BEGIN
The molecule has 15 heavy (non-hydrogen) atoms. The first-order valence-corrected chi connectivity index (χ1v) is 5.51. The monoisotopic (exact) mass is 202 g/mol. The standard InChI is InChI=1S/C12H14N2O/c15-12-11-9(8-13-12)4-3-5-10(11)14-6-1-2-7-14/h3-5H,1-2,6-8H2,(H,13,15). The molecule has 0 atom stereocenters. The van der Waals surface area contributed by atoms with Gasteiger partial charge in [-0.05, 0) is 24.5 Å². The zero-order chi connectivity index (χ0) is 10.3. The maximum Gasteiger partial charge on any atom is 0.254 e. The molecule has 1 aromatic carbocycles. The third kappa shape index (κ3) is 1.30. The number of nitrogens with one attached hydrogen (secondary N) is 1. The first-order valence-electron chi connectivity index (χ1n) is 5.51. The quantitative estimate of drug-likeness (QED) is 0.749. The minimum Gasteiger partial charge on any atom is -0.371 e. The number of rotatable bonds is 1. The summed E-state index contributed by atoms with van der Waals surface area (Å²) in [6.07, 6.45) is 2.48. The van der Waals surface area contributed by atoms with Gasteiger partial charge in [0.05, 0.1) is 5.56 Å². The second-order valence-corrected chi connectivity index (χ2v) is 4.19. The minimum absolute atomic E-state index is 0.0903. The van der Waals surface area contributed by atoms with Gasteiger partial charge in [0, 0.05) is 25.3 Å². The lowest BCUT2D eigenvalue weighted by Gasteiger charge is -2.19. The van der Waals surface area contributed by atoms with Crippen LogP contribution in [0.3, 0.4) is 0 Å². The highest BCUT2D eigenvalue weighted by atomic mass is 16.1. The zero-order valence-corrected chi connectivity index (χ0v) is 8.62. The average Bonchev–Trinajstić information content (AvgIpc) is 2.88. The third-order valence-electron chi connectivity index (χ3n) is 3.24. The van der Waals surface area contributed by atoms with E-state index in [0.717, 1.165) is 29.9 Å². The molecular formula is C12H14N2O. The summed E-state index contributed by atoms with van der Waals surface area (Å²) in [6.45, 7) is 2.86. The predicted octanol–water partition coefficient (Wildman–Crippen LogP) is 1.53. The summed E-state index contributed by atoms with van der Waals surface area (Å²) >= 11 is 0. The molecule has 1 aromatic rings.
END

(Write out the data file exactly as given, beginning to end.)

The molecule has 15 heavy (non-hydrogen) atoms. The first-order valence-corrected chi connectivity index (χ1v) is 5.51. The monoisotopic (exact) mass is 202 g/mol. The standard InChI is InChI=1S/C12H14N2O/c15-12-11-9(8-13-12)4-3-5-10(11)14-6-1-2-7-14/h3-5H,1-2,6-8H2,(H,13,15). The molecule has 0 atom stereocenters. The van der Waals surface area contributed by atoms with Gasteiger partial charge in [-0.05, 0) is 24.5 Å². The zero-order chi connectivity index (χ0) is 10.3. The maximum Gasteiger partial charge on any atom is 0.254 e. The molecule has 1 aromatic carbocycles. The third kappa shape index (κ3) is 1.30. The number of nitrogens with one attached hydrogen (secondary N) is 1. The first-order valence-electron chi connectivity index (χ1n) is 5.51. The quantitative estimate of drug-likeness (QED) is 0.749. The minimum Gasteiger partial charge on any atom is -0.371 e. The number of rotatable bonds is 1. The summed E-state index contributed by atoms with van der Waals surface area (Å²) in [6.07, 6.45) is 2.48. The van der Waals surface area contributed by atoms with Gasteiger partial charge in [0.05, 0.1) is 5.56 Å². The second-order valence-corrected chi connectivity index (χ2v) is 4.19. The minimum absolute atomic E-state index is 0.0903. The van der Waals surface area contributed by atoms with Gasteiger partial charge in [0, 0.05) is 25.3 Å². The lowest BCUT2D eigenvalue weighted by Gasteiger charge is -2.19. The van der Waals surface area contributed by atoms with Crippen LogP contribution in [0.3, 0.4) is 0 Å². The highest BCUT2D eigenvalue weighted by atomic mass is 16.1. The zero-order valence-corrected chi connectivity index (χ0v) is 8.62. The average Bonchev–Trinajstić information content (AvgIpc) is 2.88. The third-order valence-electron chi connectivity index (χ3n) is 3.24. The van der Waals surface area contributed by atoms with E-state index in [0.717, 1.165) is 29.9 Å². The molecular formula is C12H14N2O. The summed E-state index contributed by atoms with van der Waals surface area (Å²) in [6.45, 7) is 2.86. The predicted octanol–water partition coefficient (Wildman–Crippen LogP) is 1.53. The summed E-state index contributed by atoms with van der Waals surface area (Å²) >= 11 is 0. The molecule has 1 aromatic rings.